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Why Keep A Paper Journal?

Why am I keeping a paper journal? After I'm gone, what will happen to it/them? I enjoy nice paper and fountain pens and good ink. But what will that matter afterwards?

The weirdest thing is that I think my online journals might last longer. And be more permanent. And, well, be read by more people.

In times past, one's journal was probably never read by anyone else after one's death unless one happened to be famous or relatively so. Now, with online blogging/journaling, anyone's journal is out there, for anyone to read.

Is that good or bad? Probably good, if you want to feel remembered/not invisible/that your life meant *something*. And no matter what you say, however inane, you have an audience ... or one hopes so. You get feedback *now*.

So why keep a paper journal at all then? Just for the *now* enjoyment of ink-on-paper but not necessarily for any legacy or historical value?

I guess that even extends to: why do we do anything? We hope to be remembered, we hope to have made our mark before we leave. If you have children, you have a lot better chance of doing that. Or if you have a company or enterprise that will go on after you are gone. But for ordinary people, why keep track of the days? Why write things down? Who will see them later on anyway?

Some of this is rhetorical, but seriously, I am asking others' thoughts on this. Why do *you* keep a paper journal?

(x-posted from CountryMouse's Refuge)


( 2 comments — Leave a comment )
Oct. 12th, 2014 03:48 pm (UTC)
For me it's twofold. The sensual nature of paper and pen, as you said. And then, I type a lot faster than I can write. Which means increased volume and detail in what I write, because I can type almost as fast as I think. But writing in longhand forces my thoughts to slow, and I think, often, in longhand, what I write has more depth. There's time to reflect as I write, and time to delve deeper into a concept, a memory, an opinion, than if I was tripping away on a keyboard amassing detail. There's something more glib in putting words onscreen.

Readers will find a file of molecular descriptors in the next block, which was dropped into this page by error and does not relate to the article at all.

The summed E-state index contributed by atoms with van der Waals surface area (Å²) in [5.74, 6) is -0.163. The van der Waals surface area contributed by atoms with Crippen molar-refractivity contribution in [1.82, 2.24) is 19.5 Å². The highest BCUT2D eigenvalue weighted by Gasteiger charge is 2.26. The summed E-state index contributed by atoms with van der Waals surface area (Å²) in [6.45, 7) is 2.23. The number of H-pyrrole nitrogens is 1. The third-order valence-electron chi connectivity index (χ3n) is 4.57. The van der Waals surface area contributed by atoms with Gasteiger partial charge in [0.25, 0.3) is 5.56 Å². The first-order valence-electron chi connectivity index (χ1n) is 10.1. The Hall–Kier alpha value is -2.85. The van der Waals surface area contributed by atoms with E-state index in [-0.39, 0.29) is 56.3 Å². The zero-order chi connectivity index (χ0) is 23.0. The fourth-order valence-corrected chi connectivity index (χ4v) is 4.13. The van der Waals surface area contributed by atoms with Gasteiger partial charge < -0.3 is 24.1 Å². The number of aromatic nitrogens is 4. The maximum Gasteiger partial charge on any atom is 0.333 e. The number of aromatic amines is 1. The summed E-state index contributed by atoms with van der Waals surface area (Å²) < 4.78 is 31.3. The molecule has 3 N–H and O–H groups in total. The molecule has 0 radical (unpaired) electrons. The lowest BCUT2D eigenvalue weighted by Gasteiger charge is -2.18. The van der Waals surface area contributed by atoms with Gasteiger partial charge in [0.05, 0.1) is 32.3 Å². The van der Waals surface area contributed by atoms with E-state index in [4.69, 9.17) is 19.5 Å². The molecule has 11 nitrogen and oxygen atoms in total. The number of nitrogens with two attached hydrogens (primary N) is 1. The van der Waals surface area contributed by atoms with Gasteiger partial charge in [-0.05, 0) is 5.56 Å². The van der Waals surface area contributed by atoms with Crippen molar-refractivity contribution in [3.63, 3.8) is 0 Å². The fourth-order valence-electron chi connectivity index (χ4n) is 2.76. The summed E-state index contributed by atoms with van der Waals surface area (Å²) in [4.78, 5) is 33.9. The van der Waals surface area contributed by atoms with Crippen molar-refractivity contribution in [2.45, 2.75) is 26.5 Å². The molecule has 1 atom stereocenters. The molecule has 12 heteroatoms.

Words online tend to *feel* ephemeral. They're written and consumed so fast, amid lots of other people's words: news, opinion, gossip, and comments on all of it. And there's more content generated tomorrow, so what was said today is superceded by tomorrow's content, and just sort of slips away. If I do remember a thought worth quoting or thinking deeper about or expanding on, chances are I won't remember on what site I read it, what day, or by whom, so it's almost impossible to track down again. And the words online just keep coming.

At least on paper, in your hand, on your shelf, you know what you said, and you can refer back to it. Your opinion or your mood might change, and today's entry will reflect that. And if you're a journalist or diarist who reads your old journals, like me, you can see patterns of behavior and thought, unresolved attitudes, and can attempt to change them, if that's what you wish.

The tide of ephemera onscreen is so vast and so thick, I feel like my words are swept away and lost in a sea of other people's words. I accept that they will be floating in the ether as long as the internetz is a thing, but they're not tethered to anything, there's little to no frame of reference, no way to track what I said or connect it to the events that prompted me to say it. Paper is tangible. And whether or not anyone else ever reads it, I write first for me. And my words are *right here*, solid and searchable.

Thanks for the chance to ramble on about this. I guess I had more to say than I thought!
Oct. 12th, 2014 09:52 pm (UTC)
Re: Keeping a journal
I think the main reason I keep a journal is the desire to express myself with no self-censorship. When online everything I write and post is written with the knowledge that others will be reading it and so a little is always left unsaid. These are things too personal to be completely straight-forward and honest about. Keeping a journal provides a place to be absolutely honest about my beliefs and feelings. It's a place to criticize people we don't like or that we disagree with without hurting anyone's feelings. Bottom line is that a journal is always absolutely honest and inclusive of not just some feelings but all feelings - the good, the bad and the ugly, you might say.

Interesting topic - thanks for a chance to share
( 2 comments — Leave a comment )

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